Are you sad? I often am. Anyone with a genetic predisposition to depression knows what it’s like to have the blues for no earthly reason. And when you are an animal rights activist, it can make things a whole lot worse.

Let’s face it, when you care about animal suffering, it’s pretty easy to feel despondent and despairing. How many of us can read about factory farming or puppy mills or fur farms without feeling anger at the least, and more often a sense of overwhelming sadness.

Maybe we can’t change our genes or control all of the things in the world that make us unhappy. But lifestyle, including diet and exercise, can make a big difference. For example, vegans can be at higher risk for certain nutrient deficiencies that might affect mood.

Research suggests that low intakes of vitamin D, vitamin B12, and omega-3 fatty acids might lead to depression. For everyone—omnivores included—the only sources of vitamin D are supplements, fortified foods and sun exposure. (Actually, there are a few animal sources of vitamin D, but it is very unlikely that omnivores can eat enough of them to meet needs; that’s why cow’s milk is fortified.)

Getting enough vitamin D from sunlight is tricky because there are so many variables such as where you live, your age, and the level of pigmentation in your skin, not to mention the fact that sun exposure raises risk for skin cancer. Therefore, it is prudent for everyone to get some vitamin D from fortified foods or supplements. Vegans can look for supplements of vitamin D2 or ergocalciferol, which is plant-derived. The RDA is 600 IU per day.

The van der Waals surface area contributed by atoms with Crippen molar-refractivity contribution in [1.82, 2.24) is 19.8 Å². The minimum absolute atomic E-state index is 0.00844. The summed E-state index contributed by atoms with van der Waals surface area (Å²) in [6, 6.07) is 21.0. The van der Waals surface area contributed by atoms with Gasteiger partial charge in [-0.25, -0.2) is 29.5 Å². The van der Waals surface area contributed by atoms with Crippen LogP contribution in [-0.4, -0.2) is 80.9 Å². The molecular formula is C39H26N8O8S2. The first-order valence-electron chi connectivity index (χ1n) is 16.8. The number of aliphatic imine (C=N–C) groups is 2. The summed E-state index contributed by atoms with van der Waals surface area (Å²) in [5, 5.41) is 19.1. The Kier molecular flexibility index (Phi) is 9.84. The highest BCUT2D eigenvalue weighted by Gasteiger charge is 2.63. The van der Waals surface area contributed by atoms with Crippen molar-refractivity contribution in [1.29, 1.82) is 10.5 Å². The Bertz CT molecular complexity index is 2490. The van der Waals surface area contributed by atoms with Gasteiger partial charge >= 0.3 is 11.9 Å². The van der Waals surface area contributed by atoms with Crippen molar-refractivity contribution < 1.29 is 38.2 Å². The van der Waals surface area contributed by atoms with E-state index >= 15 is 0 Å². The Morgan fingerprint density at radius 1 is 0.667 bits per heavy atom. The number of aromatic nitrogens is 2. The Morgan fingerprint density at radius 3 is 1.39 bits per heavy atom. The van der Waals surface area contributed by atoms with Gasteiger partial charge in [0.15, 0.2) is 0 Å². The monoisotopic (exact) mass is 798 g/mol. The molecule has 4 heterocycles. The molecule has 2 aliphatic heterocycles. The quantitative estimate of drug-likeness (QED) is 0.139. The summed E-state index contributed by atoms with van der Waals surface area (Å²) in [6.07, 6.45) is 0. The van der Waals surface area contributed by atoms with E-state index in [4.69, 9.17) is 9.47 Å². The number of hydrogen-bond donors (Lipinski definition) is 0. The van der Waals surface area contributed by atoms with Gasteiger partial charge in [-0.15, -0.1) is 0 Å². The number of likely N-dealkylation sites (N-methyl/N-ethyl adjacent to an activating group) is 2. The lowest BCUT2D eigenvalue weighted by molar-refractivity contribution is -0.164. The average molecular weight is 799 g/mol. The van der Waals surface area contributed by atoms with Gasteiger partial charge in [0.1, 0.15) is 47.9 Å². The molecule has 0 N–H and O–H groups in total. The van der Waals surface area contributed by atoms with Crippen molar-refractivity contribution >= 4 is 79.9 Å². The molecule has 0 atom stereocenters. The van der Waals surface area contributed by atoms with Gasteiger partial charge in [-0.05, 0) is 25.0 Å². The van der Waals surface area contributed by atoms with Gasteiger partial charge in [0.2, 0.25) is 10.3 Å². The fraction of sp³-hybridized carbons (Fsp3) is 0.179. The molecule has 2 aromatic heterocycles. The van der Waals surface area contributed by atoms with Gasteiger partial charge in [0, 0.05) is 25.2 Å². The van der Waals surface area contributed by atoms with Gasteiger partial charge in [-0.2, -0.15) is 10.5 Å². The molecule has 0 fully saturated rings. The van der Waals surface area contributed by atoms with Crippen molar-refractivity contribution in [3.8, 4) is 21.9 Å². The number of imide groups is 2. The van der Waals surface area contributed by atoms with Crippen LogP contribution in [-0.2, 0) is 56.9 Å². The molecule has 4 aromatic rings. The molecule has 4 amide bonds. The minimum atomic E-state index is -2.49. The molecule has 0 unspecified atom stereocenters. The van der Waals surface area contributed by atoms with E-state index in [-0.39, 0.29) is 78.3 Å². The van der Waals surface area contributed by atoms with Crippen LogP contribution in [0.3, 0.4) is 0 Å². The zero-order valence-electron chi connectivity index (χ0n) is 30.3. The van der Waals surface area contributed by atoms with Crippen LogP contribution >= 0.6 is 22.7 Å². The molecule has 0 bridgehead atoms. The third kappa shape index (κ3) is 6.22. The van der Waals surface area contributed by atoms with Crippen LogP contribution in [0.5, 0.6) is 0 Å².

All vegans need to supplement with vitamin B12, using either fortified foods or chewable supplements. You can find more information about this in my examiner column on B12.

Whether or not vegans need to supplement with the long-chain omega-3 fats (DHA) that are found in fish oils isn’t known since the research is conflicting. In the meantime, it might be a good idea for vegans to take around 200 micrograms per day of an algae-derived supplement. Jack Norris, RD has a list of vegan DHA supplements on VeganHealth.

For most people, taking supplements isn’t likely to cure depression. But a diet that is deficient in nutrients can definitely sabotage efforts to feel better. A well-balanced diet with appropriate supplements or fortified foods can help.